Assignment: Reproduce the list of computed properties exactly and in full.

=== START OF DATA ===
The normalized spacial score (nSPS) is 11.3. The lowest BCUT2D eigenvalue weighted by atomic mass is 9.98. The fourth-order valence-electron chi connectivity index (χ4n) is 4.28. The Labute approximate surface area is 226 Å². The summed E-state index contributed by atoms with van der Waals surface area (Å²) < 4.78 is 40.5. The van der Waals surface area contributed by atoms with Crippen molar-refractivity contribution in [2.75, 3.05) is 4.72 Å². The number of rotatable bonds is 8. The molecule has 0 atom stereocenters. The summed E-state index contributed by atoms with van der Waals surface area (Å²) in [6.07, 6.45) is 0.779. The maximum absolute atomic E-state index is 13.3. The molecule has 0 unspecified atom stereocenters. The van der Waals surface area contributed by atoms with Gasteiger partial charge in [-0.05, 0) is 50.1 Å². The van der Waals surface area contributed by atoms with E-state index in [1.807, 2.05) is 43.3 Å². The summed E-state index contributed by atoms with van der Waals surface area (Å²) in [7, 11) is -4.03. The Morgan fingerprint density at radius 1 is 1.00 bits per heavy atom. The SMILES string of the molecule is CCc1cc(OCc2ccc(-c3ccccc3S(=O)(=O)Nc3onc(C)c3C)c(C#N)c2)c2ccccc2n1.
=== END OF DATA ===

The normalized spacial score (nSPS) is 11.3. The lowest BCUT2D eigenvalue weighted by atomic mass is 9.98. The fourth-order valence-electron chi connectivity index (χ4n) is 4.28. The Labute approximate surface area is 226 Å². The summed E-state index contributed by atoms with van der Waals surface area (Å²) < 4.78 is 40.5. The van der Waals surface area contributed by atoms with Crippen molar-refractivity contribution in [2.75, 3.05) is 4.72 Å². The number of rotatable bonds is 8. The molecule has 0 atom stereocenters. The summed E-state index contributed by atoms with van der Waals surface area (Å²) in [6.07, 6.45) is 0.779. The maximum absolute atomic E-state index is 13.3. The molecule has 0 unspecified atom stereocenters. The van der Waals surface area contributed by atoms with Gasteiger partial charge in [-0.05, 0) is 50.1 Å². The van der Waals surface area contributed by atoms with E-state index in [1.807, 2.05) is 43.3 Å². The summed E-state index contributed by atoms with van der Waals surface area (Å²) in [7, 11) is -4.03. The Morgan fingerprint density at radius 1 is 1.00 bits per heavy atom. The SMILES string of the molecule is CCc1cc(OCc2ccc(-c3ccccc3S(=O)(=O)Nc3onc(C)c3C)c(C#N)c2)c2ccccc2n1.